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Question: Examples of stakeholders and their interests

Stakeholders are any individuals or organizations who have some interest in a problem, program, policy, or other type of effort.  Some examples:
For a nonprofit or NGO or a program, some stakeholders might be the people affected by the focal problem, the people who provide funding, staff who work for the organization, local politicians who have an interest in reducing the problem, the members of the organization's Board of Directors, and the local community in general.  Each has some reason to be interested in the problem and its solution. The people who are affected by the problem would like to see it lessened so they are no longer affected. The people who provide the funding would like to see that the money they are contributing is making a difference. Staff who work for the organization want to feel that what they are doing matters. Local politicians want to take credit for making things better in their communities so they can be re-elected. Members of the Board of Directors want to see that the organization they are governing is effective. The local community all benefits from alleviation of any social problem.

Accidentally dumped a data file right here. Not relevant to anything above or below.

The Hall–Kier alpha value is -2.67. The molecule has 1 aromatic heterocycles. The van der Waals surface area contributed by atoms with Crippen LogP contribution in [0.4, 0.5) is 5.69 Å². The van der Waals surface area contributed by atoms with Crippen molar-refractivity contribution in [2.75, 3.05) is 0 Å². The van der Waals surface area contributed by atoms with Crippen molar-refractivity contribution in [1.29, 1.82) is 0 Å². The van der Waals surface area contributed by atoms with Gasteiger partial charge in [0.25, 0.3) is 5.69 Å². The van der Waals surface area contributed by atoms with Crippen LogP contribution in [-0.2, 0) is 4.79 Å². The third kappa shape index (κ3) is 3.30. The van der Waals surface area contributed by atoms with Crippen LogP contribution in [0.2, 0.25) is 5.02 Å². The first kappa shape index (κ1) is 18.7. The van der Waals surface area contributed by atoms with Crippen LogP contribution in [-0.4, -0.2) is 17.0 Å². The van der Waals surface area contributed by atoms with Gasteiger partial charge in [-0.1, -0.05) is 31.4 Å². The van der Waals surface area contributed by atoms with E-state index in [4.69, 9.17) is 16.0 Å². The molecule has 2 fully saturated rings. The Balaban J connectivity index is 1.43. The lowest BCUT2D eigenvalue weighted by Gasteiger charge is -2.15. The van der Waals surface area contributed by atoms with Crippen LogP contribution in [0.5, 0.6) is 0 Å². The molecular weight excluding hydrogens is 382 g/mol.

When addressing a problem - either through programs, policies, or evaluation - it is important to understand all people or organizations who have some interest in it, and then find out what their perspective is. You can most easily engage them if you approach them from their own perspective. 
I hope this is helpful.
The Community Tool Box Advisor

Question Date: Sat, 02/11/2017